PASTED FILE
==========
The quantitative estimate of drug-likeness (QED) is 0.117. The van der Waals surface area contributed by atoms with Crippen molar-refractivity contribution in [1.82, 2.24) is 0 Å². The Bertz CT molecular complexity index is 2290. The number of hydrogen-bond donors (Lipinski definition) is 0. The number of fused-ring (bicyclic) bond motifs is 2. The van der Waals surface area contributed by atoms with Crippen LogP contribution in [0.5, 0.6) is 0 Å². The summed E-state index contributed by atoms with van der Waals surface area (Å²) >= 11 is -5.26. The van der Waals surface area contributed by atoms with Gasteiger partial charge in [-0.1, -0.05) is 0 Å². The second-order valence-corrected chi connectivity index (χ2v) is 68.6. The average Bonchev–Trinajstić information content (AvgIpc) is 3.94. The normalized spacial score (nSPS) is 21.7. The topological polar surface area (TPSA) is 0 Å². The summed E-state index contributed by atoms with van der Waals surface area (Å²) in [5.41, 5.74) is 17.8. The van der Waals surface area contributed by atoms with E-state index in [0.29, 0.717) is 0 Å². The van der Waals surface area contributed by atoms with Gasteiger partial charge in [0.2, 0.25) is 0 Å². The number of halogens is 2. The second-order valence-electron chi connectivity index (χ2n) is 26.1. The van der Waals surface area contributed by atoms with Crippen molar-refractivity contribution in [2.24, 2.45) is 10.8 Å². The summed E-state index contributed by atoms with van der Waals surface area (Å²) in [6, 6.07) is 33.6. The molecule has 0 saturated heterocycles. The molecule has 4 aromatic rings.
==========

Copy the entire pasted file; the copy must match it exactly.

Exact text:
The quantitative estimate of drug-likeness (QED) is 0.117. The van der Waals surface area contributed by atoms with Crippen molar-refractivity contribution in [1.82, 2.24) is 0 Å². The Bertz CT molecular complexity index is 2290. The number of hydrogen-bond donors (Lipinski definition) is 0. The number of fused-ring (bicyclic) bond motifs is 2. The van der Waals surface area contributed by atoms with Crippen LogP contribution in [0.5, 0.6) is 0 Å². The summed E-state index contributed by atoms with van der Waals surface area (Å²) >= 11 is -5.26. The van der Waals surface area contributed by atoms with Gasteiger partial charge in [-0.1, -0.05) is 0 Å². The second-order valence-corrected chi connectivity index (χ2v) is 68.6. The average Bonchev–Trinajstić information content (AvgIpc) is 3.94. The normalized spacial score (nSPS) is 21.7. The topological polar surface area (TPSA) is 0 Å². The summed E-state index contributed by atoms with van der Waals surface area (Å²) in [5.41, 5.74) is 17.8. The van der Waals surface area contributed by atoms with E-state index in [0.29, 0.717) is 0 Å². The van der Waals surface area contributed by atoms with Gasteiger partial charge in [0.2, 0.25) is 0 Å². The number of halogens is 2. The second-order valence-electron chi connectivity index (χ2n) is 26.1. The van der Waals surface area contributed by atoms with Crippen molar-refractivity contribution in [2.24, 2.45) is 10.8 Å². The summed E-state index contributed by atoms with van der Waals surface area (Å²) in [6, 6.07) is 33.6. The molecule has 0 saturated heterocycles. The molecule has 4 aromatic rings.